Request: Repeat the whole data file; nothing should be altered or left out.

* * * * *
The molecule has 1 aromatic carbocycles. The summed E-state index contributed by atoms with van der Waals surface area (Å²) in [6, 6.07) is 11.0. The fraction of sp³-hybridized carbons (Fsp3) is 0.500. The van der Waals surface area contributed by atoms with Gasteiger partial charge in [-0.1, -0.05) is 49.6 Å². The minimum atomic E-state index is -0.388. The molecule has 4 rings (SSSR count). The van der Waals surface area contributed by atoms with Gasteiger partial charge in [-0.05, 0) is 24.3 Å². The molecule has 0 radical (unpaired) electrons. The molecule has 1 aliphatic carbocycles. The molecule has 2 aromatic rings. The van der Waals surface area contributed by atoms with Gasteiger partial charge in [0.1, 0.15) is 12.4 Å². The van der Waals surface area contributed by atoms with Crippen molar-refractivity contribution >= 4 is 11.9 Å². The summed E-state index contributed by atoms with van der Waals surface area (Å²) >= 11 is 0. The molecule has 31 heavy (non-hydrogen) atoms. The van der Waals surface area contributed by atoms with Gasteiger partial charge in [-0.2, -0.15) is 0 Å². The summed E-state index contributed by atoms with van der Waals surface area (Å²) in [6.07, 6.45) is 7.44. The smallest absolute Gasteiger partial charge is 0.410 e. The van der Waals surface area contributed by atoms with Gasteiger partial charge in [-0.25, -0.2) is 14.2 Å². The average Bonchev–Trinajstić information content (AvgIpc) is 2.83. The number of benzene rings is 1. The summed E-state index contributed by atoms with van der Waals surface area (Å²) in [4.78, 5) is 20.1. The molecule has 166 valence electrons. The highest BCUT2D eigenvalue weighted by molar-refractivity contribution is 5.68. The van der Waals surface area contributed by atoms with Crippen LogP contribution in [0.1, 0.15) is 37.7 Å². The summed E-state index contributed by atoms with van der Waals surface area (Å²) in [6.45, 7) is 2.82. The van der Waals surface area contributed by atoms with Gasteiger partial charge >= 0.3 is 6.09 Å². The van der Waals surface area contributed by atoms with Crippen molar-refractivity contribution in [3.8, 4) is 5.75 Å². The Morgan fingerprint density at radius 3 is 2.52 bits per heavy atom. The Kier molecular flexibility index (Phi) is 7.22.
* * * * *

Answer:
The molecule has 1 aromatic carbocycles. The summed E-state index contributed by atoms with van der Waals surface area (Å²) in [6, 6.07) is 11.0. The fraction of sp³-hybridized carbons (Fsp3) is 0.500. The van der Waals surface area contributed by atoms with Gasteiger partial charge in [-0.1, -0.05) is 49.6 Å². The minimum atomic E-state index is -0.388. The molecule has 4 rings (SSSR count). The van der Waals surface area contributed by atoms with Gasteiger partial charge in [-0.05, 0) is 24.3 Å². The molecule has 0 radical (unpaired) electrons. The molecule has 1 aliphatic carbocycles. The molecule has 2 aromatic rings. The van der Waals surface area contributed by atoms with Gasteiger partial charge in [0.1, 0.15) is 12.4 Å². The van der Waals surface area contributed by atoms with Crippen molar-refractivity contribution >= 4 is 11.9 Å². The summed E-state index contributed by atoms with van der Waals surface area (Å²) >= 11 is 0. The molecule has 31 heavy (non-hydrogen) atoms. The van der Waals surface area contributed by atoms with Gasteiger partial charge in [-0.2, -0.15) is 0 Å². The summed E-state index contributed by atoms with van der Waals surface area (Å²) in [6.07, 6.45) is 7.44. The smallest absolute Gasteiger partial charge is 0.410 e. The van der Waals surface area contributed by atoms with Gasteiger partial charge in [-0.25, -0.2) is 14.2 Å². The average Bonchev–Trinajstić information content (AvgIpc) is 2.83. The number of benzene rings is 1. The summed E-state index contributed by atoms with van der Waals surface area (Å²) in [4.78, 5) is 20.1. The molecule has 166 valence electrons. The highest BCUT2D eigenvalue weighted by molar-refractivity contribution is 5.68. The van der Waals surface area contributed by atoms with Crippen LogP contribution in [0.1, 0.15) is 37.7 Å². The summed E-state index contributed by atoms with van der Waals surface area (Å²) in [6.45, 7) is 2.82. The van der Waals surface area contributed by atoms with Gasteiger partial charge >= 0.3 is 6.09 Å². The van der Waals surface area contributed by atoms with Crippen molar-refractivity contribution in [3.8, 4) is 5.75 Å². The Morgan fingerprint density at radius 3 is 2.52 bits per heavy atom. The Kier molecular flexibility index (Phi) is 7.22.